Just browsing the daily miracle that is a newspaper…even if it was mildly soggy this morning.
I’ve had a love/hate thing with mobile phones. My guess is we all do at some level. So convenient. So intrusive. So we’re all trying to find that balance, right?
We’ve seen the statistics that show us that texting & driving (or even talking while driving) is a truly dangerous endeavor. We’ve all been cut-off or had a car swerve into our lane or maybe even had your paid-for van you were hoping to get 50K more miles out of rear-ended by a kid and the insurance company totaled the vehicle which blue-booked below reliable replacement transportation so we got an unexpected new monthly payment about three years premature. Not that I’m bitter or anything. Yet, we all have our moments of texting/talking while driving, right? I mean, we’re better at it than the other folks, no?
We’ve seen the studies that show how high-schoolers and college kids aren’t hitting REM sleep because they get texts late at night and the buzzing and such wakes them up with such frequency that some scientists believe that their brain development is hindered somewhat. But yet, we slack off a bit on the enforcement of that with our kids from the initial diligence of having them all charge in the kitchen downstairs.
We read the accounts of some business man who demands that everybody put their phones face down at the meal in front of their plates. If no one responds to a text or call during said meal, the boss picks up the tab for the business lunch. Otherwise, the first person to pick up their phone to check the time or respond to a text or call, well, their “fine” is they have to pay for it. But we all seem to remind those we are socializing or doing business with that we “have to stay available for the kids” or “are awaiting an important call” or check social media sites right there when we’re socializing with others.
We watch TV shows with our family and everybody’s multi-tasking.
We keep checking work e-mail when we are “off the clock” because, well, that inbox is going to be full when I get into the office next so if I just knock out a few right now I can just check it off the box now instead of later.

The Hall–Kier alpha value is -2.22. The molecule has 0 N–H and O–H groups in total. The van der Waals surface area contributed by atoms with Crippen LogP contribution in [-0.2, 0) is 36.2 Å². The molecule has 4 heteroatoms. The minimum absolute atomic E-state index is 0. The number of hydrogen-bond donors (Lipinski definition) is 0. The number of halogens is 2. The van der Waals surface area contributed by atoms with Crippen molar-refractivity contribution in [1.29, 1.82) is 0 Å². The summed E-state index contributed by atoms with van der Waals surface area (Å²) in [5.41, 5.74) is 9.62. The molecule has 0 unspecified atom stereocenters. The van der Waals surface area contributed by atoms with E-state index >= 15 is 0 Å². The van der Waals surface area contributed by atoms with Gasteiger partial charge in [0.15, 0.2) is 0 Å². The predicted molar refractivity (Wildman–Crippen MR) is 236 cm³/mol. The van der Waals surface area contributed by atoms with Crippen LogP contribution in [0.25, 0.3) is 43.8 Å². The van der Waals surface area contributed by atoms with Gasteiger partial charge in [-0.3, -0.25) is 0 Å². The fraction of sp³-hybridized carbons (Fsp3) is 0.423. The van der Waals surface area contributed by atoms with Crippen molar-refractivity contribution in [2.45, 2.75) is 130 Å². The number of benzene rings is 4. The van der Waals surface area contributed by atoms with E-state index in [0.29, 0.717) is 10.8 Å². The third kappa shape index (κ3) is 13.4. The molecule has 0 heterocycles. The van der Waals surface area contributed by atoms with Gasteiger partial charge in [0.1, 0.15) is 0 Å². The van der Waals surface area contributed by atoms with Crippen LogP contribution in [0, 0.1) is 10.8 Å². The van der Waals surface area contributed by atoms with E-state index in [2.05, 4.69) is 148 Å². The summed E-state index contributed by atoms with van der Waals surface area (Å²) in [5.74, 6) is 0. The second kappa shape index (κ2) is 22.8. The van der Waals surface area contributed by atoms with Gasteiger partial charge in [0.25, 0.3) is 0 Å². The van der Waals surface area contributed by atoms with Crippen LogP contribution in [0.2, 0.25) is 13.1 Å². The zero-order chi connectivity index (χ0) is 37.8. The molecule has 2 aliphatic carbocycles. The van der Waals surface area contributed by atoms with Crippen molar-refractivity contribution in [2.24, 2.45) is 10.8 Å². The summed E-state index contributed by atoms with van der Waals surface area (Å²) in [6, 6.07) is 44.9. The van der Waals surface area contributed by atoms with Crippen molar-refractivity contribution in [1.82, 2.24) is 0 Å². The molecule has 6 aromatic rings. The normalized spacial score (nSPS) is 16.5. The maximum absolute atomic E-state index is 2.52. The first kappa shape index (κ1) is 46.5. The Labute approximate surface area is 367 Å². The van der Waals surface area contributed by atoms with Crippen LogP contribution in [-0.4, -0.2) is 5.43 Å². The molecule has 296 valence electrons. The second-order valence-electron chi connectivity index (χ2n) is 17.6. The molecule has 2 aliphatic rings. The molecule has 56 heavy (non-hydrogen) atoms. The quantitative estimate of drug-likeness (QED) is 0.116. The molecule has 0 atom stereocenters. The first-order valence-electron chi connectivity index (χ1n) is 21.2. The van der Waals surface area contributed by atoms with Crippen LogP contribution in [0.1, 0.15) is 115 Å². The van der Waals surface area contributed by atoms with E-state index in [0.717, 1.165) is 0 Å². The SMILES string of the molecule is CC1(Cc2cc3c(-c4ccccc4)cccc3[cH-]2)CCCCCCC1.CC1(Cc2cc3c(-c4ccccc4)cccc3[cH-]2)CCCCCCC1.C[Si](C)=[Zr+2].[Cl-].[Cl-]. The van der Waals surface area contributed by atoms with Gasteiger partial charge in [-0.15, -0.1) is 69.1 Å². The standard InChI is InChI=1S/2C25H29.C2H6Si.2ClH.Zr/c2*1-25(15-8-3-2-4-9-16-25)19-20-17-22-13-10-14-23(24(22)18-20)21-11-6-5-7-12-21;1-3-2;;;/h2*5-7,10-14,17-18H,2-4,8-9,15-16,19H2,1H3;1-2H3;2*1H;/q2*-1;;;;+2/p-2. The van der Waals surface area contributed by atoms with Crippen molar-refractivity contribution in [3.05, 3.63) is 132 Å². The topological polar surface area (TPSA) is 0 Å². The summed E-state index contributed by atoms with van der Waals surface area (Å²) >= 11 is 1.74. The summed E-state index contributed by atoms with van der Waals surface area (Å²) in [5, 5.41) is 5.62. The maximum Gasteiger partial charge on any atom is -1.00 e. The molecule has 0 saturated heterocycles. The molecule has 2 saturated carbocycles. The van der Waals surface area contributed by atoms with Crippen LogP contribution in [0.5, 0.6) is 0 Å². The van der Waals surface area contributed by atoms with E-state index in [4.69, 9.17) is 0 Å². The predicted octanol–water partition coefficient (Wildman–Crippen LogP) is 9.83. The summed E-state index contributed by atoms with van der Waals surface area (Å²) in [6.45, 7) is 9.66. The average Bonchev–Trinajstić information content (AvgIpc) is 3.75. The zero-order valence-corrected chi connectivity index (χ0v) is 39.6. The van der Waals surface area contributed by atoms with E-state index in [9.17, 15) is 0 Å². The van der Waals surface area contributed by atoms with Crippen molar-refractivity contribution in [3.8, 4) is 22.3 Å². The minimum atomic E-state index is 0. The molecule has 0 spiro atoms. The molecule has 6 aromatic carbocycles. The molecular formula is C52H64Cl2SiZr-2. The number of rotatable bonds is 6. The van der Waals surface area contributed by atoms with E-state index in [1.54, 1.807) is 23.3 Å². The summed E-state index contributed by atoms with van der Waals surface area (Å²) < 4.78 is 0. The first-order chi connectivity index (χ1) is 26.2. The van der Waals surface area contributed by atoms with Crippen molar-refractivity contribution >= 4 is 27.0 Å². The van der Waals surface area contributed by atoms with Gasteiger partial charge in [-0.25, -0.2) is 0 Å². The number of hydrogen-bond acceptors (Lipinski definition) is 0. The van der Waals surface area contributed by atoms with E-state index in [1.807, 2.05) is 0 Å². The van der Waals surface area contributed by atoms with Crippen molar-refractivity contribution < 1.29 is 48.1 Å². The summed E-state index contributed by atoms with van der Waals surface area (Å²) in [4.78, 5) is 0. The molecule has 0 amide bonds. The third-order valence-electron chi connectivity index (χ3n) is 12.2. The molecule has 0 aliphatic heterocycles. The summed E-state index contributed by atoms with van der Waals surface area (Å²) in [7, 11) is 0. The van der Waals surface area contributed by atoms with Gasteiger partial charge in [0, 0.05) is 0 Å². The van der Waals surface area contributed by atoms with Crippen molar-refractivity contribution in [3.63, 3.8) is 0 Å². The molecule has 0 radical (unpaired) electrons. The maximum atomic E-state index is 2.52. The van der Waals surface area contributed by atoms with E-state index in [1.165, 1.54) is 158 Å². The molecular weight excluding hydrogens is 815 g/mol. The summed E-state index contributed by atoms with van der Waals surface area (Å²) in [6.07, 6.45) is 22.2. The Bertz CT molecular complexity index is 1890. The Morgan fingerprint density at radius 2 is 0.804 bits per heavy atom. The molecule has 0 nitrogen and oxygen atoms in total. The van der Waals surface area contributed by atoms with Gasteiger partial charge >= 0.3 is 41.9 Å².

We see the celebrities who demand that no guests can bring their mobile phones to the wedding to keep their photos licensed to the photographers hired because they’re getting paid by some magazine for exclusive photos. Which is where I want to pick up the story The ‘I Dos,’ Unplugged in today’s New York Times.
In this article, we see that Michael Jordan (yes, that Michael Jordan) had sent out notices beforehand that mobile phones would be placed in a separate room upon arrival (yes, you could go in and check yours at any time, but only in that area) and had folks enforcing that at the door. His reason:
But he did want guests to be present during his ceremony, which he and his fiancé had made explicit in advance. “A wedding is about having people paying witness,” Michael later told me. “How can they do that if they don’t even hear your vows because they’re too busy taking pictures?
He has a point, no?
Also in this article we catch:
* A rabbi who has the couple turn and face the audience during the wedding ceremony for a brief photo op for those assembled, then asks everyone to put them away for the remainder of the time.
* Brides being seen by their groom prematurely because bridesmaids posted photos they took of the bride in her dress pre-ceremony.
* Unflattering photos of friends & family at the weddings posted on social media.
* Drunk pics and the like.
And the solution to this is the idea of an “unplugged wedding.” Where the entirety of the proceedings goes on unrecorded by the masses…and folks just enjoy the time and let the pros handle the video/photography stuff & wait for the bride & groom to post (or not) on social media.
What I started wondering about was what other areas of life to we need to “unplug?”
Also, is this a “middle-age man” kind of question? You know, where the younger generation is so in-tune with and used to every moment being potentially recorded that it’s no big deal and just part of life as they know it.
So, have at answering those questions, patrons!